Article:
Tag Archives: letters

Bonding over a “community cat”



inter-racial harmony

Bonding over a ‘community cat’

Letter from Dr Tan Chek Wee

FIVE YEARS ago, when I moved into my block of Housing and Development Board flats, I noticed a tri-coloured cat at the void deck.

She was easily placed into a carrier and taken to the vet for sterilisation.

She was then returned to the void deck bearing a surgical cut on her left ear, a symbol of her neutered status.

Ginger (picture) — as she was affectionately called — became a mascot of the block and is cared for by several families.

One day last week, a Jewish neighbour told me that Mr Ali, a Malay resident on the third storey, was concerned that he had not seen Ginger for the past few weeks.

I went to his flat and we chatted about Ginger and cat-related things. Most importantly, a friendship was forged.

I then went to the second storey and knocked on the door of a Chinese family whom I knew was very fond of Ginger too.

Sure enough, the cat was safe and sound in the flat.

I walked up to convey the good news to Mr Ali who said he would pay a visit to the Chinese family to see our “block cat?.

I then took a lift to the 11th storey to inform the Jewish lady.

It is time for Town Councils to stop automatically? assigning “cat nuisance? to any feedback about cats.

What Ginger does to bring about inter-racial harmony and neighbourliness is akin to what some community events can achieve.

That is why cats like Ginger are aptly called “Community Cats?.

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Biggest cat killer is intolerance

THE Cat Welfare Society is heartened by Mr Teh Thien Yew’s support of kindness to homeless strays in Saturday’s letter, “Reflection of values”. He said that the way we treat animals is a “reflection of the values of kindness we hold in our hearts”.

His words as general manager of the Singapore Kindness Movement Secretariat gives us hope that our society can put our minds and our hearts together towards the humane management of these community animals.

An average of 10,000 cats are surrendered or trapped and sent to the Agri-Food and Veterinary Authority and the Society for the Prevention of Cruelty to Animals every year.

Almost all of them are put down. Many are victims of abandonment, neglect and abuse, but the biggest cat killer by far is intolerance – a social quality that is affirmed every time a trap is loaned to residents with no love for the animal, and rewarded every time a complaint is satisfied with the activation of pest control.

Human kindness towards homeless strays prevails through the sheer dedication of ordinary Singaporeans all over the country and the officers of the authorities that align their practices to their convictions by supporting sterilisation and responsible management.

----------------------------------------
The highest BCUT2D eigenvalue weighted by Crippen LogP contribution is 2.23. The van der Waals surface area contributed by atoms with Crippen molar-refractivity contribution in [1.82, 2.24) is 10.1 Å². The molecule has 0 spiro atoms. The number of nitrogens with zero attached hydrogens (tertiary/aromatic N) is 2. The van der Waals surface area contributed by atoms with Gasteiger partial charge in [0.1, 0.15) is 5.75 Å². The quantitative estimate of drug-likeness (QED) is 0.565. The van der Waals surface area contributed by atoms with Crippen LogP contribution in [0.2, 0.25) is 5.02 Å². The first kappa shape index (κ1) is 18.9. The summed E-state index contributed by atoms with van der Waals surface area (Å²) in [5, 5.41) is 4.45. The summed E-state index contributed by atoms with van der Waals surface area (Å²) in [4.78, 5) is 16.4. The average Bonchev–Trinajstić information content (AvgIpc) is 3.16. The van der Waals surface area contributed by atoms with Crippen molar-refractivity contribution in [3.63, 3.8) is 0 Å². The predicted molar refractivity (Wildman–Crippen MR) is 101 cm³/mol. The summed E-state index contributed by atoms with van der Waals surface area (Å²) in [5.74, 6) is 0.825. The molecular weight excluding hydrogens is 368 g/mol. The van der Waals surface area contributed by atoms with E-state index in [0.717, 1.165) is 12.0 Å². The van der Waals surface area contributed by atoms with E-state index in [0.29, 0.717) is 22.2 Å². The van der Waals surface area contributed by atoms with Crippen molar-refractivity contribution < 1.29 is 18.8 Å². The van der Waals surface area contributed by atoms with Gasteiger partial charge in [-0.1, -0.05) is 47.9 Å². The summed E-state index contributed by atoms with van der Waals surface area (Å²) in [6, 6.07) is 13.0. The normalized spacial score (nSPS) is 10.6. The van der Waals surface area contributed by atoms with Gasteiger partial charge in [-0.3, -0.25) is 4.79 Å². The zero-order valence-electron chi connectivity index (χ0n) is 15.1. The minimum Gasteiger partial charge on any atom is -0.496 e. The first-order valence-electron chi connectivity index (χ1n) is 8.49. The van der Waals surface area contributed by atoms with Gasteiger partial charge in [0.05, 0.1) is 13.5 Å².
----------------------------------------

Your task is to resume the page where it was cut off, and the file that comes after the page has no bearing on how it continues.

They lead by example in showing us that kindness towards strays is not at odds with the goals of our society for harmony, for well-being and for progress.

Ang Li Tin (Ms)

Cat Welfare Society

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Reflection of values

Reflection of values

‘The abuse of animals, environment, maids, the elderly and others is certainly of concern to any mature society.’

MR TEH THIEN YEW, general manager, Singapore Kindness Movement Secretariat:

‘I understand where Ms Michelle Elizabeth Yin is coming from in Tuesday’s letter, ‘Have a heart – How can Singaporeans show kindness to one another if they show no mercy to homeless animals?’

I am sure many share the same view, as I do, that the way we treat animals is sometimes a reflection of the values of kindness we hold in our hearts.

The same can be said about the environment and even those disadvantaged in our community.

The abuse of animals, environment, maids, the elderly and others is certainly of concern to any mature society.

And as Singaporeans, we should be concerned.

It was therefore heartening to read on the same day in The New Paper a contrasting account of a man’s selfless love for strays over the past two decades.

There are Singaporeans who are willing to – as Gandhi said – ‘be the change you want to see’.

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Cleaners who use too much bleach



04:00 PM Jun 15, 2009
Letter from Raymund Koh Joo Guan

I visit the Taman Serasi Food Court within the Singapore Botanic Gardens frequently.

Each visit for a meal certainly entails a trip to the toilet but I am quite disturbed by the strong stench of bleach that greets me every time.

The cleaner does not seem to be bothered to use this cleaning agent sparingly. In the small confines of the toilet, such excessive use is highly toxic. It can be dangerous for people with breathing problems to inhale such a high concentration of bleach. Fainting, nausea or even death can occur if such people are exposed to it for a prolonged period.

I urge the relevant authorities to advise the management and staff of public access toilets and toilets in office buildings to spare a thought for users with respiratory problems. They should constantly remind their cleaners to use bleach in moderation.

REMARKS: This can kill cats when irresponsible feeders throw food out of the windows and it drop onto the bleach powder!


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You sneeze, it suffers